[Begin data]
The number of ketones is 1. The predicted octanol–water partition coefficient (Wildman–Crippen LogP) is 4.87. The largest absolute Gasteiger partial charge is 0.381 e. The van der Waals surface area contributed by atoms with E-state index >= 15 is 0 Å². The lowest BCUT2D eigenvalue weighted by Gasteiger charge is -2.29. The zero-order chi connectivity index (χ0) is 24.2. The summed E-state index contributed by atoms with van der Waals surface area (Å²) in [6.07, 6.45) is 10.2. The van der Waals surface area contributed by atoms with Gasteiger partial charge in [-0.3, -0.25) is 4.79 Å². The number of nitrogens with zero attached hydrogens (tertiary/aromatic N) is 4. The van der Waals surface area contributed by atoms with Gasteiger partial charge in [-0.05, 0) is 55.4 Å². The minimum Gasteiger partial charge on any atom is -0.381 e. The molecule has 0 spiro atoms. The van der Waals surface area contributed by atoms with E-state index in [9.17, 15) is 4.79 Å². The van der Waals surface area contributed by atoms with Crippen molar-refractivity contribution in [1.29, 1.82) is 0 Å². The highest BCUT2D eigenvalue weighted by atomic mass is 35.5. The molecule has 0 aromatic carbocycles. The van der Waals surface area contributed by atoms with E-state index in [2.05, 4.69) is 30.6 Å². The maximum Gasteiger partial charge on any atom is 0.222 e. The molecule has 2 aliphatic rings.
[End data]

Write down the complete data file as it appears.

The number of ketones is 1. The predicted octanol–water partition coefficient (Wildman–Crippen LogP) is 4.87. The largest absolute Gasteiger partial charge is 0.381 e. The van der Waals surface area contributed by atoms with E-state index >= 15 is 0 Å². The lowest BCUT2D eigenvalue weighted by Gasteiger charge is -2.29. The zero-order chi connectivity index (χ0) is 24.2. The summed E-state index contributed by atoms with van der Waals surface area (Å²) in [6.07, 6.45) is 10.2. The van der Waals surface area contributed by atoms with Gasteiger partial charge in [-0.3, -0.25) is 4.79 Å². The number of nitrogens with zero attached hydrogens (tertiary/aromatic N) is 4. The van der Waals surface area contributed by atoms with Gasteiger partial charge in [-0.05, 0) is 55.4 Å². The minimum Gasteiger partial charge on any atom is -0.381 e. The molecule has 0 spiro atoms. The van der Waals surface area contributed by atoms with E-state index in [9.17, 15) is 4.79 Å². The van der Waals surface area contributed by atoms with Crippen molar-refractivity contribution in [1.29, 1.82) is 0 Å². The highest BCUT2D eigenvalue weighted by atomic mass is 35.5. The molecule has 0 aromatic carbocycles. The van der Waals surface area contributed by atoms with E-state index in [2.05, 4.69) is 30.6 Å². The maximum Gasteiger partial charge on any atom is 0.222 e. The molecule has 2 aliphatic rings.